Decoding FDA DTC Policy — Part 4: The Physician/Genetic Counselor Perspective

by Scott D. Crawford, MA; Shawn Fayer, MSc, MS; and Robert C. Green, MD, MPH

This is the fourth in a five-part series that considers recent FDA actions on issues related to direct-to-consumer (DTC) genetic testing. The original posts appeared on the SoundRocket LaunchPad blog. Read Part 1 of the series here, Part 2 here, and Part 3 here.

The National Society of Genetic Counselorsposition statement on DTC testing from 2015 states that consumers have the right to make an informed decision on DTC genetic testing. As with other DTC tests based on SNP array technology, it is important that companies offering these tests are very clear when discussing their limitations. For instance, the 23andMe Personal Genome Service Pharmacogenetic Reports (PGSPR) panel is limited to those SNPs that are detectable by their array and is by no means an exhaustive list of all possible PGSPR variants within the genes investigated on this panel. It should also be noted that there are many PGSPR genes that are not being evaluated on this panel.

That said, the information consumers learn from this test could prove meaningful to their future health. For this reason, genetic counselors urge anyone who is considering this test to talk with their doctor or a genetic counselor either before or after purchasing a kit. Since PGx is still an emerging area of clinical genetics, many clinicians may not yet be comfortable discussing these results. Thus, it is ideal to start the discussion before testing, and a genetic counselor is specially trained for such discussions. Independent networks of fully licensed genetic counselors and physicians who are experts in genetics, such as Genome Medical, are now available in all 50 states.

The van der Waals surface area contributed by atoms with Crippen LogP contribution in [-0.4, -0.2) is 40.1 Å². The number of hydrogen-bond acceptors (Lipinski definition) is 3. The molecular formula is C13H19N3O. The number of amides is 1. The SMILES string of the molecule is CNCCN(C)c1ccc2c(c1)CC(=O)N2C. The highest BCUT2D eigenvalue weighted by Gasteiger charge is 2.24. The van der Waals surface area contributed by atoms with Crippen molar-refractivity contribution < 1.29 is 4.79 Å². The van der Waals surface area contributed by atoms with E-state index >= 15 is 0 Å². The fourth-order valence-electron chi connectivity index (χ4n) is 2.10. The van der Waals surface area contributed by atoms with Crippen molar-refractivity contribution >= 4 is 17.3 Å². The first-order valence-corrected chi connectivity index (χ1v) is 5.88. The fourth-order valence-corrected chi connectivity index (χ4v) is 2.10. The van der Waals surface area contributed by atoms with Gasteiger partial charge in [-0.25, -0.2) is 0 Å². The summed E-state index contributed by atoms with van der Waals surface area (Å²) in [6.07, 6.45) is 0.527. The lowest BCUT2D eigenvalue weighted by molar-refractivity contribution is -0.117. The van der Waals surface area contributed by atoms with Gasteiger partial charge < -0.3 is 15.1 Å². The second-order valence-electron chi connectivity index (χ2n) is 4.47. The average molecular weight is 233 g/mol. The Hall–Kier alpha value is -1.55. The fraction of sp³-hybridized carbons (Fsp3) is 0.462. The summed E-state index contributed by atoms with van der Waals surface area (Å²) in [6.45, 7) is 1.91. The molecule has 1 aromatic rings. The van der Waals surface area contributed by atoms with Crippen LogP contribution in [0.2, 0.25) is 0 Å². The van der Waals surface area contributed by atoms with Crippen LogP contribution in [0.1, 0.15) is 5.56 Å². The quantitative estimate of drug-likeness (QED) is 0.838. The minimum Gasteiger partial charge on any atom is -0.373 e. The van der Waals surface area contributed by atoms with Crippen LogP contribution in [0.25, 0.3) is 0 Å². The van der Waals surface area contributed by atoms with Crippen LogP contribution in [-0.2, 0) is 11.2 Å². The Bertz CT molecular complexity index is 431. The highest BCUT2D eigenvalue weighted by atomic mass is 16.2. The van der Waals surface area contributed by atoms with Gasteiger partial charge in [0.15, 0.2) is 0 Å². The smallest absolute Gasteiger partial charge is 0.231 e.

There are groups outside of the FDA who are working hard to inform the public about genetic links to health risks as well as pharmacogenetics. The Clinical Pharmacogenetics Implementation Consortium (CPIC) publishes a list of guidelines.

Scott D. Crawford, MA is an entrepreneur and founder of SoundRocket (on twitter @SoundRocket), a social science survey research firm located in Ann Arbor, Michigan. He is trained as a Survey Methodologist (University of Michigan, 2000) and has been involved in user comprehension research (among other fields) for government, academic and commercial customers since 2000. In recent years, he has been involved in several user comprehension studies implemented to support DTC genetic test submissions to the FDA.

Shawn Fayer, MSc, MS, CGC is a certified genetic counselor with many years of human genetics research experience. He received his genetic counseling training at Brandeis University and worked in the Adult Genetics Clinic at Brigham and Women’s Hospital in Boston, Massachusetts for two years. Mr. Fayer also worked as the project manager for the BabySeq Project, an NIH-funded randomized trial of whole exome sequencing in the newborn population. Mr. Fayer is currently a PhD Candidate at University of Washington.

Robert C. Green, MD, MPH is a medical geneticist and Professor of Medicine at Harvard Medical School, and directs the Genomes2People Research Program in translational genomics and health outcomes at Brigham and Women’s Hospital and Broad Institute. He conducts empirical research on the medical, behavioral and economic outcomes around the implementation of genomic medicine. Dr. Green is directing some of the first trials to explore sequencing in adults (the MedSeq Project) newborn infants (the BabySeq Project) and active duty military personnel (the MilSeq Project). Follow him on twitter @RobertCGreen.

The contents of this post are not intended as, nor should be considered legal, regulatory, health, or any other form of advice for any specific situations — they simply represent the opinions of these authors.

The G2P Research Program ( is focused on the judicious integration of genomic research into personalized medicine & clinical practice.

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